Dealing with a Setback’s Setback

So last week I wrote how I had major car trouble but looked through the silver lining to see several positives that laid behind looking at expensive car repairs and having to rely on others to get around while the car was in the shop. Today, I am trying hard to find that lining again as they are telling me the car is essentially ‘crap’ – it needs a major repair that is going to cost thousands of dollars. My dilemma is: do I want to sink more money into a car, of which I have no car payments, or do I go buy another car and take on payments again?

The timing also could not be worse: here we are right before Thanksgiving, with family down and the Christmas holiday upon us. This feels like a setback to a setback. Dealing with a double-whammy of sorts elicits a host of feelings – worry, irritability, racing thoughts, etc. We typically place expectations on what we want something to be and when it does not turn out that way, we are filled with all of those feelings and emotions just mentioned.

We think, “If I want this…then it will happen.” This is why we feel so miserable when we suffer a setback in our plans. But, often these disappointments can be blessings in disguise and help us grow in our self-development. We can learn so much about ourselves – our character, our outlook and our strengths – which helps us to deal and move on. They help to strengthen and enhance our capability to handle future setbacks. Here are three ways to deal with setbacks (and setbacks) you may be facing:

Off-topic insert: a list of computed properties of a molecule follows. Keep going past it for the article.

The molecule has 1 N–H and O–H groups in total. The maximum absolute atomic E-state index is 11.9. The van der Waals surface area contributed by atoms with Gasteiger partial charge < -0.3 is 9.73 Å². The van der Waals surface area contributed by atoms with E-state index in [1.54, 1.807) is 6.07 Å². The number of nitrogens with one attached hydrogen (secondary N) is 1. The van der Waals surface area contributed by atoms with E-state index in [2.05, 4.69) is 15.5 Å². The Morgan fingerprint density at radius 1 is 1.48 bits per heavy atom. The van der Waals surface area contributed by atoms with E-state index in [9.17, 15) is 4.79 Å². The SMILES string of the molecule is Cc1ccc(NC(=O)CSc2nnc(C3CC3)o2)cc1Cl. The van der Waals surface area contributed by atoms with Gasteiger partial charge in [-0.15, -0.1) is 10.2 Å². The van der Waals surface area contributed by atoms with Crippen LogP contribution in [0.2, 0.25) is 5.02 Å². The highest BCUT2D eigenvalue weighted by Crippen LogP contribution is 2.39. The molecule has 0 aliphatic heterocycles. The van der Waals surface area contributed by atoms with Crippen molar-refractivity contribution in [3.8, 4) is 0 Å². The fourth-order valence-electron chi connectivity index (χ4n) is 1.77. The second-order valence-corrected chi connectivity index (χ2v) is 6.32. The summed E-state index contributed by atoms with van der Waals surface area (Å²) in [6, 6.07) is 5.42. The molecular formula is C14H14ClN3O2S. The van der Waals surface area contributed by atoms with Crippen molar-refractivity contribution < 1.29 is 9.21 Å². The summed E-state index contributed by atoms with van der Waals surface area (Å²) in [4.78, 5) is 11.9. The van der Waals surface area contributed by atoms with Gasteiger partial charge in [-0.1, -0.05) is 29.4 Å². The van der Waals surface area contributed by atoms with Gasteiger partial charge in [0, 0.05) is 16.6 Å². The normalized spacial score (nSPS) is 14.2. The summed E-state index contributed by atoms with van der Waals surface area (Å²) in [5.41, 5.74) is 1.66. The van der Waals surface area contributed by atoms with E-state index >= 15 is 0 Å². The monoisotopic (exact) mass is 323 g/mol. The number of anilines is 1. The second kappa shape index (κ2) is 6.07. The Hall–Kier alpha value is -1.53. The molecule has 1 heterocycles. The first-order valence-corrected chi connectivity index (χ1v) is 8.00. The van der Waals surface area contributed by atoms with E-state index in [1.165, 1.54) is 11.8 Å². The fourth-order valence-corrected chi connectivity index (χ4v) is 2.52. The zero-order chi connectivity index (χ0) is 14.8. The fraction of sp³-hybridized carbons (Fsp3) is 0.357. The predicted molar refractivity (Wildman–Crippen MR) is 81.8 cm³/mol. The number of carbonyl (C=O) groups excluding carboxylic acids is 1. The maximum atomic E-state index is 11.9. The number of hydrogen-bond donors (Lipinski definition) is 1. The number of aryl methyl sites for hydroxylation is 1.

1. Take time – when something negative occurs, we must take time to grieve and expel the emotions that arise, such as anger, anxiety or sadness. These are all natural emotions that, if not released, will adversely impact you along the way. Recognize that it can take some time to go through this journey.

2. Go inward – commit to looking inside to your feelings and assessing the situation for what it is; this is not about blame but about looking realistically at the situation for what occurred, why and what your part was in it. This releases you from victimhood, puts you in problem-solving mode, it gets you to accept responsibility and allows you to move on.

3. Refocus – now that you have released any old feelings, it is now time to refocus on what you do want in your life. Ask questions, such as “what do I need to know to deal and move on” and then journal what comes to you (without limitations); set new goals, along with some action steps, to go about achieving them and take one step to action.

Moving through these steps will help you to move and grow through any setback that may occur in your life. Recognizing how you deal and adapting is what enhances your coping skills and strengthens your character. I’m off to explore options, which includes car shopping to see what’s available and manageable, as well as checking other options on getting my car fixed. As uncomfortable as this is, pushing through leads to us coming out on the other side.

If you’d like help getting through your setbacks, call today for your Complementary Discover Session; let’s get you living your best life:


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